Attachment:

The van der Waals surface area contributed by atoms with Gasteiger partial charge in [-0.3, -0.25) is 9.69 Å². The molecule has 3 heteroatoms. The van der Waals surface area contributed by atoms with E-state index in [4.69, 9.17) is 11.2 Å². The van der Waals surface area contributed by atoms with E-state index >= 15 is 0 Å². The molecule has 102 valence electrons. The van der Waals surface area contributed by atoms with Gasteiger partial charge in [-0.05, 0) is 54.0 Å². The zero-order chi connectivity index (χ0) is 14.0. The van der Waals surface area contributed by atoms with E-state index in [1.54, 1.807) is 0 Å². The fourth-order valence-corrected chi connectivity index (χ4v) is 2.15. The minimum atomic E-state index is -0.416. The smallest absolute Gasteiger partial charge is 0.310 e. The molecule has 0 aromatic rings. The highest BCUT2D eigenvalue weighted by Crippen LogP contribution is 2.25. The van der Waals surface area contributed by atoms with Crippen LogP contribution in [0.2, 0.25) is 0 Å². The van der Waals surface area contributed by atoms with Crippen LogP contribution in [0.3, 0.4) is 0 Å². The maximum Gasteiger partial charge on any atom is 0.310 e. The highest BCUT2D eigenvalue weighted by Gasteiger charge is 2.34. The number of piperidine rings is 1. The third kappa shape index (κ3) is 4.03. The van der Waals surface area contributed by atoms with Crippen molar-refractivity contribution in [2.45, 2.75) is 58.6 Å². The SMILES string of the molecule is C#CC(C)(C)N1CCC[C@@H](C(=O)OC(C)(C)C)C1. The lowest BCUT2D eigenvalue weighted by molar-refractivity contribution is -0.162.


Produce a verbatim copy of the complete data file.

The van der Waals surface area contributed by atoms with Gasteiger partial charge in [-0.3, -0.25) is 9.69 Å². The molecule has 3 heteroatoms. The van der Waals surface area contributed by atoms with E-state index in [4.69, 9.17) is 11.2 Å². The van der Waals surface area contributed by atoms with E-state index >= 15 is 0 Å². The molecule has 102 valence electrons. The van der Waals surface area contributed by atoms with Gasteiger partial charge in [-0.05, 0) is 54.0 Å². The zero-order chi connectivity index (χ0) is 14.0. The van der Waals surface area contributed by atoms with E-state index in [1.54, 1.807) is 0 Å². The fourth-order valence-corrected chi connectivity index (χ4v) is 2.15. The minimum atomic E-state index is -0.416. The smallest absolute Gasteiger partial charge is 0.310 e. The molecule has 0 aromatic rings. The highest BCUT2D eigenvalue weighted by Crippen LogP contribution is 2.25. The van der Waals surface area contributed by atoms with Crippen LogP contribution in [0.2, 0.25) is 0 Å². The van der Waals surface area contributed by atoms with Crippen LogP contribution in [0.3, 0.4) is 0 Å². The maximum Gasteiger partial charge on any atom is 0.310 e. The highest BCUT2D eigenvalue weighted by Gasteiger charge is 2.34. The number of piperidine rings is 1. The third kappa shape index (κ3) is 4.03. The van der Waals surface area contributed by atoms with Crippen molar-refractivity contribution in [2.45, 2.75) is 58.6 Å². The SMILES string of the molecule is C#CC(C)(C)N1CCC[C@@H](C(=O)OC(C)(C)C)C1. The lowest BCUT2D eigenvalue weighted by molar-refractivity contribution is -0.162.